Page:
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How working from home has disrupted lunch habits

More teleworkers are cooking for themselves or ordering delivery than going out.
remote worker
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The way many Americans eat lunch has shifted.

As lots of office workers began working from home during the pandemic, their usual midday meal habits fell by the wayside, to be replaced with more homemade meals and delivery instead of dining out.

That's according to new research from Skynova, a company that provides invoicing software for small businesses. The company recently surveyed more than 1,000 people who work from home either full- or part-time about their lunch routines.

To be sure, the vast majority of Americans do not work remotely. In November, 11.3% of employed people teleworked, down 0.3 percentage points compared to the previous month, according to the Bureau of Labor Statistics

But those teleworkers tend to make lunch for themselves instead of going out to eat. Nearly half (49%) said they made lunch at home while working remotely, followed by delivery (42%), leftovers (41%) and snacks (38%). Bringing up the rear was dining out, with 30% of people saying that was one of their usual lunch methods.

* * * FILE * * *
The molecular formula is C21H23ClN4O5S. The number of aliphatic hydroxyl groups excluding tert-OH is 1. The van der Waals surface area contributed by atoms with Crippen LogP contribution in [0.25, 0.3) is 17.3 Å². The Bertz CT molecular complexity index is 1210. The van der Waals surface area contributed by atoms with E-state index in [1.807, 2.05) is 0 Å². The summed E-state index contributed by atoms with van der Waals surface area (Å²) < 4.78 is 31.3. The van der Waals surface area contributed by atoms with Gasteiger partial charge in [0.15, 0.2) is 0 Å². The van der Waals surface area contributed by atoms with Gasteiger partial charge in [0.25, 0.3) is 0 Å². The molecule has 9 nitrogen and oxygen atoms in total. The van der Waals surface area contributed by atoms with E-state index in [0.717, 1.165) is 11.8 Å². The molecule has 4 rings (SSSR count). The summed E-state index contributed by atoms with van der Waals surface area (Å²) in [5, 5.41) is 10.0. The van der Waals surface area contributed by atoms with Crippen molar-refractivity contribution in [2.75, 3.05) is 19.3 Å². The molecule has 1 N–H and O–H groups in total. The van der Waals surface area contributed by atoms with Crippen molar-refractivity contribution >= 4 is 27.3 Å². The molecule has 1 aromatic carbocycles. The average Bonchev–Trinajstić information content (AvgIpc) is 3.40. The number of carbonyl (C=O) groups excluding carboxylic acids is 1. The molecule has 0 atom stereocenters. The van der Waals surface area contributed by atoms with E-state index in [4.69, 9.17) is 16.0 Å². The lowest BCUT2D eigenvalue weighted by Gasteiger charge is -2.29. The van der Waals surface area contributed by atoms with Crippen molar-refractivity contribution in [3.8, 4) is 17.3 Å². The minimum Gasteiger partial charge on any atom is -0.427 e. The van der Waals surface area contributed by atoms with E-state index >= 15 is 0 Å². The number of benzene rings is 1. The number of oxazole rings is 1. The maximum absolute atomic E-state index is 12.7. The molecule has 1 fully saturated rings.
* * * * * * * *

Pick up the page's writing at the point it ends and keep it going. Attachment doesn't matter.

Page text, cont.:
The results of that shift have been evident in the foodservice industry over the past year and a half. Delivery companies' sales have skyrocketed, while restaurants that tend to be located in urban centers, like Sweetgreen and others, have felt the pinch of fewer lunchtime visits.

When it comes to delivery, Uber Eats and DoorDash were remote workers' favorite choices, with 22% and 19% using those services, respectively. Meanwhile, 12% of respondents said Grubhub was their most-used delivery provider. 

Those workers are paying a major premium to have lunch delivered. The average Uber Eats ticket was $18.20, while DoorDash weighed in at $14.87 and Grubhub at $12.88. Cooking at home costs much less—$6.88—while leftovers set consumers back just $3.95. 

The prices raise questions about how sustainable that rate of delivery will be long-term. Overall, home-prepped lunches can save workers as much as $1,200 a year on average, according to Skynova.

Meanwhile, a portion of remote workers aren't eating lunch at all. More than 12% said they will skip lunch when working from home.

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